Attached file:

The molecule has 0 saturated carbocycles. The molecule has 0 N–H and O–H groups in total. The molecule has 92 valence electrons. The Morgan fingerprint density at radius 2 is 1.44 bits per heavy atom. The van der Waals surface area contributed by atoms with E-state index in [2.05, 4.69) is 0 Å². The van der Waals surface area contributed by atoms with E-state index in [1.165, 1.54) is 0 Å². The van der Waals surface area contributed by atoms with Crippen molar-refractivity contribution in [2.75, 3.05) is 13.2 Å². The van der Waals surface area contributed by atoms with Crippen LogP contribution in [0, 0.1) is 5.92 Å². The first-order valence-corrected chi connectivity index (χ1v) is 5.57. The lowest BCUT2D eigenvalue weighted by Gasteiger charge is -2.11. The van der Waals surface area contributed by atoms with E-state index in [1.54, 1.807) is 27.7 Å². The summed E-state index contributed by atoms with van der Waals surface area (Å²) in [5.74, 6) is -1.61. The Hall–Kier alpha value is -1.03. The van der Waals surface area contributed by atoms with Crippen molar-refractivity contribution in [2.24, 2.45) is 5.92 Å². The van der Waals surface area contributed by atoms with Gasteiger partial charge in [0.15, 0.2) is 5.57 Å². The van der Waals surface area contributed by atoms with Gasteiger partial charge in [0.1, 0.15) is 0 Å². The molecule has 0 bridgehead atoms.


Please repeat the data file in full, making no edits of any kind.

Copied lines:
The molecule has 0 saturated carbocycles. The molecule has 0 N–H and O–H groups in total. The molecule has 92 valence electrons. The Morgan fingerprint density at radius 2 is 1.44 bits per heavy atom. The van der Waals surface area contributed by atoms with E-state index in [2.05, 4.69) is 0 Å². The van der Waals surface area contributed by atoms with E-state index in [1.165, 1.54) is 0 Å². The van der Waals surface area contributed by atoms with Crippen molar-refractivity contribution in [2.75, 3.05) is 13.2 Å². The van der Waals surface area contributed by atoms with Crippen LogP contribution in [0, 0.1) is 5.92 Å². The first-order valence-corrected chi connectivity index (χ1v) is 5.57. The lowest BCUT2D eigenvalue weighted by Gasteiger charge is -2.11. The van der Waals surface area contributed by atoms with E-state index in [1.54, 1.807) is 27.7 Å². The summed E-state index contributed by atoms with van der Waals surface area (Å²) in [5.74, 6) is -1.61. The Hall–Kier alpha value is -1.03. The van der Waals surface area contributed by atoms with Crippen molar-refractivity contribution in [2.24, 2.45) is 5.92 Å². The van der Waals surface area contributed by atoms with Gasteiger partial charge in [0.15, 0.2) is 5.57 Å². The van der Waals surface area contributed by atoms with Gasteiger partial charge in [0.1, 0.15) is 0 Å². The molecule has 0 bridgehead atoms.